Brief survey of the history of hermeneutics – 12. Post-Reformation Reformed Orthodoxy (I)

by | Jun 4, 2011 | Hermeneutics, Historical Theology

Brief survey of the history of hermeneutics – 11. Renaissance and Reformation

The theological methodology of the post-Reformation Reformed orthodox: The theological methodology of the post-Reformation Reformed orthodox was, in the first place, exegetical. In order to get a firmer grip on their methodology, we will examine it from the vantage point of what it is not – 1. a hyper-syllogistic method; 2. an Aristotelian, rationalistic method; and 3. a universal method – and what it is – 4. a pre-critical method; 5. an exegetically-based method; 6. a redemptive-historically sensitive method; and 7. a multi-sourced method. The last four mentioned methodological characteristics are especially visible in the writings of John Owen, one of the premiere post-Reformation Reformed scholastics.[1] 

 1.      Not a Hyper-Syllogistic Method: Their method was not reduced to syllogistic argumentation ad nauseam. In fact, Muller claims that “[f]ew of the orthodox or scholastic Protestants lapsed into constant or exclusive recourse to syllogism as a method of exposition.”[2] Syllogistic argumentation was utilized, but mostly in polemic contexts and not as an exegetical tool. Logic–the science of necessary inference–was utilized by the Reformed orthodox in the drawing out of good and necessary conclusions from the text of Scripture,[3] but it was a servant and not lord of the interpreter. Muller says that “the drawing of logical conclusions appears as one of the final hermeneutical steps in the [Reformed orthodox exegetical] method…”[4]

 2.      Not an Aristotelian, Rationalistic Method: The Protestant scholasticism of the post-Reformation era must be distinguished from rationalism. The Reformed orthodox did not place human reason above, or even equal to, divine revelation.[5] The place and function of reason was subordinate to the authority of Scripture. Reason was an instrument not an axiomatic principle.[6] The Protestant scholastics utilized a modified (or Christian) Aristotelianism “that had its beginnings in the thirteenth century.”[7] Muller explains:

It is important to recognize what this use entailed and what it did not. The Christian Aristotelianism of the Protestant orthodox drew on rules of logic and devices such as the fourfold causality in order to explain and develop their doctrinal formulae—and only seldom, if ever, to import a full-scale rational metaphysics or physics into their theology. Contrary to what is sometimes claimed, the fourfold causality (i.e., first, formal, material, and final causes) does not imply a particular metaphysic. Specifically, it is not by nature “determinis­tic.” One can use the model to delineate the soteriological patterns of the eternal decree of God and its execution in time; one can also use the model to describe the sources and effects of human sinfulness and human moral conduct; or one can use the model to explain how a car­penter makes a table. The large-scale result of Christian Aristotelianism was not, in other words, a fundamentally Aristotelian Christianity: Aristotle would have disowned this hybrid philosophy with its infinite God who created the world out of nothing! There was, certainly, less imposition of rational metaphysics on theology in the seventeenth-century orthodox affirmations of divine eternity, omniscience, and immutability than there is in the twentieth-century claims of a changing God whose very being is in flux and who lacks foreknowledge of future contingency![8]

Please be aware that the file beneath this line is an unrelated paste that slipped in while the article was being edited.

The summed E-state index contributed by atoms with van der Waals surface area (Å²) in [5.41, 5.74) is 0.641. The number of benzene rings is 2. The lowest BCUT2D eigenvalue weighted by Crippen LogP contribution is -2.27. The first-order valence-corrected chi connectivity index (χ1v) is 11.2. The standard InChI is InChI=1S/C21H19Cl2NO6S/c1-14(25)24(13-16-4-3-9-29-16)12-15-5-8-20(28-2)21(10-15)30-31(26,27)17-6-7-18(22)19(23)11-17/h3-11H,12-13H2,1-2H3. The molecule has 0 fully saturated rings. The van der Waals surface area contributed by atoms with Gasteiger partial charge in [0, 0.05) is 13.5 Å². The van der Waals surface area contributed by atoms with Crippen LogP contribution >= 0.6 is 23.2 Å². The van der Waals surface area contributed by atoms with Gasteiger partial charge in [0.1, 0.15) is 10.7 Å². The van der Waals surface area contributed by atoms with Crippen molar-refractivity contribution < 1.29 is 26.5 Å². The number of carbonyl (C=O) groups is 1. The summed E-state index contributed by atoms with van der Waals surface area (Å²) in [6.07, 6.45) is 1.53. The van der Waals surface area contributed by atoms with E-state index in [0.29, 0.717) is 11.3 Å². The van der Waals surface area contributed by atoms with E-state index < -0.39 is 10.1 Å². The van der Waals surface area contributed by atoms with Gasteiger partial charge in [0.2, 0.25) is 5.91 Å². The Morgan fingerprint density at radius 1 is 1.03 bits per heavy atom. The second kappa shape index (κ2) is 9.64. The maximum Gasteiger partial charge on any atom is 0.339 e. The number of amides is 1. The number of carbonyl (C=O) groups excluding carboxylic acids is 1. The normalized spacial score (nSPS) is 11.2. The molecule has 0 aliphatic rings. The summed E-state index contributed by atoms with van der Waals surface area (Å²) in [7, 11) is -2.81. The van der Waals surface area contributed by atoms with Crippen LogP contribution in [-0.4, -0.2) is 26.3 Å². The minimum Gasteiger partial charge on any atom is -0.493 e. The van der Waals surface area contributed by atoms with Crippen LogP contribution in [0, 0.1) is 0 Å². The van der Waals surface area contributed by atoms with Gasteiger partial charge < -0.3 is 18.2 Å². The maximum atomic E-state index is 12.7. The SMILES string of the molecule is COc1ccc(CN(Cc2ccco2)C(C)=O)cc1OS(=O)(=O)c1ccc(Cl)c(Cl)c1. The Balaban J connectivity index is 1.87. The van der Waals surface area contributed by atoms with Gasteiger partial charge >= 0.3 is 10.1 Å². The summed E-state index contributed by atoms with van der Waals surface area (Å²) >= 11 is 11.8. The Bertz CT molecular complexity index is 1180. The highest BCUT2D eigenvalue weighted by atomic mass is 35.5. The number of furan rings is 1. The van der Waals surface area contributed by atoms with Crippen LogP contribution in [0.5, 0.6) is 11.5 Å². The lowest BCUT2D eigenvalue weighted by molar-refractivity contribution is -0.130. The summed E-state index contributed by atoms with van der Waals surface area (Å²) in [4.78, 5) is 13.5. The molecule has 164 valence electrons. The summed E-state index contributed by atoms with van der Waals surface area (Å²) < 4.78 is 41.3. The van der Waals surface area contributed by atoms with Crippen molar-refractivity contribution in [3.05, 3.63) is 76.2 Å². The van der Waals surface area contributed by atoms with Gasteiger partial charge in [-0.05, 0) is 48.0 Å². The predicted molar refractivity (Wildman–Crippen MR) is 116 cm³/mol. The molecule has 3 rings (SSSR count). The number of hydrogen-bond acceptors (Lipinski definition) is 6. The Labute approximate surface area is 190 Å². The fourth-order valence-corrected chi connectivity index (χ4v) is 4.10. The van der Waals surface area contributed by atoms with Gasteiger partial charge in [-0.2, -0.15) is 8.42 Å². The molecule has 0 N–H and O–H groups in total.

Van Asselt says, “[the] facile equation of Scholasticism and Aristotelianism is no longer tenable.”[9]

3.      Not a Universal Method: As well, simply because an author utilized the scholastic method in some of his writings did not mean he used it in all of them. For instance, Muller offers Beza as an example.[10] Elsewhere, Muller says, “In the cases of Perkins, Ames, Voetius, and Baxter, works of piety and works of scholastic theology emanated from the same pens.”[11] Muller goes on to say:

…there is no clear division between Protestant scholasticism and federal theology. Theologians who wrote works of piety that followed a “positive” or “catechetical” method also wrote more technical and academic works using the scholastic method – and many of the scholastic, as well as “positive” works were covenantal in their theology.[12]

This observation applies to Johannes Cocceius and John Owen. Owen utilized the scholastic method in some treaties and a more practical, pastoral approach in others. Both Cocceius and Owen utilized the federal model as well as the loci model. Also, within the body of Owen’s Biblical Theology, he utilizes the scholastic method but also ridicules it.[13] This obviously shows that Owen could use a method he fully realized was abused by others and that the scholastic method was just that–a method and not a theology.

 4.      A Pre-Critical Method: The Reformed orthodox obviously predate the Enlightenment and the critical assault on the Holy Scriptures. The Enlightenment gave birth to, among other things, a rationalistic approach to the interpretation of Scripture. This can be seen, for instance, in the early developments of biblical theology.[14] Typical Enlightenment rationalism and anti-supernaturalism is evidenced in the following statements made by Benjamin Jowett, a Greek professor at Oxford in the mid-nineteenth century. David C. Steinmetz quotes Jowett and comments:

Jowett argued that “Scripture has one meaning–the meaning which it had in the mind of the Prophet or Evangelist who first uttered or wrote, to the hearers or readers who first received it.”[15] Scripture should be interpreted like any other book and the later accretions and venerated traditions surrounding its interpretation should, for the most part, either be brushed aside or severely discounted. “The true use of interpretation is to get rid of interpretation, and leave us alone in company with the author.”[16]

 

Jowett obviously reduces meaning to the intent of the human author alone. In critical hermeneutical theory, there was no room whatsoever for the medieval concept of “double literal sense”[17] or for the Reformation and post-Reformation concepts of sensus literalis (literal sense), analogia Scripturae (analogy of Scripture), analogia fidei (analogy of faith), and scopus Scripturae (scope of Scripture).[18] In post-modern thought, man, the reader, is king of interpretation; in the modern/Enlightenment theory man, the author, was. In the Middle Ages, however, and in the Reformation and post-Reformation eras, though through differing hermeneutical principles, the meaning of Scripture was not determined by the human author’s intent alone or the reader. Ultimately, the meaning of Scripture was determined by God, the author of Scripture.[19]